#### Information Ratio

The Information ratio measures the excess returns of a trading strategy over a benchmark, such as the S&P 500 index. The IR scales the excess returns with the standard deviation to measure the consistency of the trading strategy. We calculate the Information ratio using the formula

$\displaystyle IR = \frac{r_{Strategy} - r_{Benchmark}}{\sigma_{Strategy}}.$

In practice, we usually calculate the annualized IR as follows:

1. Calculate the average and standard deviation of daily returns
2. Annualize the two metrics
3. Compute the annualized return of the benchmark

#### Sharpe Ratio

The Sharpe ratio is a special case of the Information ratio where the benchmark is set to the risk-free rate. It allows for decomposition of a trading strategy’s profit and losses into risky and risk-free parts. The Sharpe ratio is popular because it facilitates comparison of different trading strategies using different benchmarks.

#### How To Calculate The Sharpe Ratio

The Sharpe ratio calculation depends on the trading strategy deployed.

##### Long Only Strategies

For long-only trading strategies, we calculate the Sharpe ratio as

$\displaystyle Sharpe = \frac{r_{Long} - r_{Risk-free}}{\sigma_{Long}},$

where the $r_{Risk-free}$ is usually obtained from the treasury yield curve.

##### Long And Short Strategies

For long and short strategies holding equal amount of capital on both positions, also known as “dollar-neutral”, we have a simpler formula for calculating the Sharpe ratio

$\displaystyle Sharpe = \frac{r_{Long-Short}}{\sigma_{Long-Short}}.$

The $r_{Risk-free}$ disappears in the equation because the cash received from the short positions earns the same risk-free rate.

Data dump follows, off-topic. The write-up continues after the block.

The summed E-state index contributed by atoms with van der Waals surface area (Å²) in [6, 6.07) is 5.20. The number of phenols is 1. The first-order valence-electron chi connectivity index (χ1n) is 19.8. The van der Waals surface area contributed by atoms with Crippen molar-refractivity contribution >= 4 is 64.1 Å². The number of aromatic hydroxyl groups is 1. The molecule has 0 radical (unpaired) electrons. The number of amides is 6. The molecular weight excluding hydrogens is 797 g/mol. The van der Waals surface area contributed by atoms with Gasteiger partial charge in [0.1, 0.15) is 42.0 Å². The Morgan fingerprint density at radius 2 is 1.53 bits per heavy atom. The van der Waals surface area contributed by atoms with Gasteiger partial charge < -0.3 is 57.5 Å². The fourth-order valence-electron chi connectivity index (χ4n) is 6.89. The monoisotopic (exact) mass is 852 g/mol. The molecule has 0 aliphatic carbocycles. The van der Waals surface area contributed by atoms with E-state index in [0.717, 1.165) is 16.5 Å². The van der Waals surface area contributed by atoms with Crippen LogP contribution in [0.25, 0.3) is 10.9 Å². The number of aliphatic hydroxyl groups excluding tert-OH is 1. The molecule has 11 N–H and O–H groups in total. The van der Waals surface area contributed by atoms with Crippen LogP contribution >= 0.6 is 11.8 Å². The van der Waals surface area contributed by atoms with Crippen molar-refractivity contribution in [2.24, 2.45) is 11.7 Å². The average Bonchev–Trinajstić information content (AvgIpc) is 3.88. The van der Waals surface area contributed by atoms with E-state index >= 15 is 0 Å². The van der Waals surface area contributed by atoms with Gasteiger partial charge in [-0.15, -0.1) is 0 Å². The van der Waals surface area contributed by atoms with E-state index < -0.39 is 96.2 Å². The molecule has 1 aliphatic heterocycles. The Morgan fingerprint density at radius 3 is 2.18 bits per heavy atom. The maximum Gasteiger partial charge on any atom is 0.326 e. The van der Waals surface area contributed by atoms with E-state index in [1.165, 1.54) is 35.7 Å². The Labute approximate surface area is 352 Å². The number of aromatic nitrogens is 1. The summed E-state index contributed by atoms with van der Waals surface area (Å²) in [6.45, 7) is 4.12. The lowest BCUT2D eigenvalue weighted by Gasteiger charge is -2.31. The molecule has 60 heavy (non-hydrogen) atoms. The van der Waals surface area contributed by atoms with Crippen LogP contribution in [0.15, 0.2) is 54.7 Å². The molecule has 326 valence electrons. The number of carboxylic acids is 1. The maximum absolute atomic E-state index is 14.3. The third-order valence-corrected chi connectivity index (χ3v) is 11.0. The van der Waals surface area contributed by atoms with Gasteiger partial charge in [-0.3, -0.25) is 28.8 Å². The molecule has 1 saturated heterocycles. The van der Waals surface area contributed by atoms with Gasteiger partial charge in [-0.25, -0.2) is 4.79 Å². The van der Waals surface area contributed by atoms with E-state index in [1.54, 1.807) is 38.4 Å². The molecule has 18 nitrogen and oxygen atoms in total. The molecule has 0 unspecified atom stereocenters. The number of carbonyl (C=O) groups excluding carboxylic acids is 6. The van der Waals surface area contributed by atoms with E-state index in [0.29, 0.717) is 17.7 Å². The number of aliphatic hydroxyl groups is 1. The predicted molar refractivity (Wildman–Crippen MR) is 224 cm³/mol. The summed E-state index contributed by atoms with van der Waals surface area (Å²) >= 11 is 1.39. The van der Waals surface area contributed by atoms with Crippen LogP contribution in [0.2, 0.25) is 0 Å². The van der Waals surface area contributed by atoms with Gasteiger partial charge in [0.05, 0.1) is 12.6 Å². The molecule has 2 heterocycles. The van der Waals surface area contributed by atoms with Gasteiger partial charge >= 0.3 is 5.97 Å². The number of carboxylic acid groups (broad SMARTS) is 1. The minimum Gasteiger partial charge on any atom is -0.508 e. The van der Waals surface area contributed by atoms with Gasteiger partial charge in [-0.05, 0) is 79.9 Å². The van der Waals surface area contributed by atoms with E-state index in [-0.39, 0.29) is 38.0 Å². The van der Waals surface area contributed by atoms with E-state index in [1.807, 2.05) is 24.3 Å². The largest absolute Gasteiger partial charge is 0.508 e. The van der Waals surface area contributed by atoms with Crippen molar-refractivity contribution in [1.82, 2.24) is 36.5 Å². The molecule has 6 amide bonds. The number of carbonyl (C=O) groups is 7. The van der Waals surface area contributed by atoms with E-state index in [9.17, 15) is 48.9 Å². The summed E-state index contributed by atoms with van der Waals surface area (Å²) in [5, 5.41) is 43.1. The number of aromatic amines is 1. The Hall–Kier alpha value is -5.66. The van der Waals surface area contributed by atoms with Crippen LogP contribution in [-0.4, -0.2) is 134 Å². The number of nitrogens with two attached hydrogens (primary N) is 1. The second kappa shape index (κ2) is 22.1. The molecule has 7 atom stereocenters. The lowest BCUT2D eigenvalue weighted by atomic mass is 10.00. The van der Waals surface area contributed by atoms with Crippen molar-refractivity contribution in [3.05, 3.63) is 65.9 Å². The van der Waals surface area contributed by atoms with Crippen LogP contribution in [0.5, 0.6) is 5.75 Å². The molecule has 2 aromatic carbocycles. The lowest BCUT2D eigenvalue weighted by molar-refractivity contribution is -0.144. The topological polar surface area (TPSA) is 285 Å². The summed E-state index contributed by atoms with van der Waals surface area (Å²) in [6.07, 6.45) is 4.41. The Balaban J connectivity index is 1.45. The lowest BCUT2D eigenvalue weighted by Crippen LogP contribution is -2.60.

#### Performance Metrics Of A Mean-reverting Strategy

Divide the periods of observation

period = ['2014-01-01', '2015-01-01', '2016-01-01', '2017-01-01', '2018-01-01', '2019-01-01']


Create a dictionary to map each id to a trading performance

sp500_performance = pd.DataFrame()
sp400_performance = pd.DataFrame()
sp600_performance = pd.DataFrame()
sp_performance = {'sp500': sp500_performance,
'sp400': sp400_performance,
'sp600': sp600_performance}


Calculate the trading strategy’s annualized Sharpe ratio, average daily returns and standard deviation

for i in id:
# Initialize performance measures
avg_returns = []
std_returns = []
sharpe = []

# Calculate performance measures
for j in range(len(period) - 1):
# Period of observation
start = period[j]
end = period[j + 1]

# Calculate average daily returns
avg_returns.append(sp_pnl_net[i][start:end].mean())

# Calculate standard deviation of daily returns
std_returns.append(sp_pnl_net[i][start:end].std())

# Calculate Sharpe ratio
sharpe.append(np.sqrt(252) * avg_returns[j] / std_returns[j])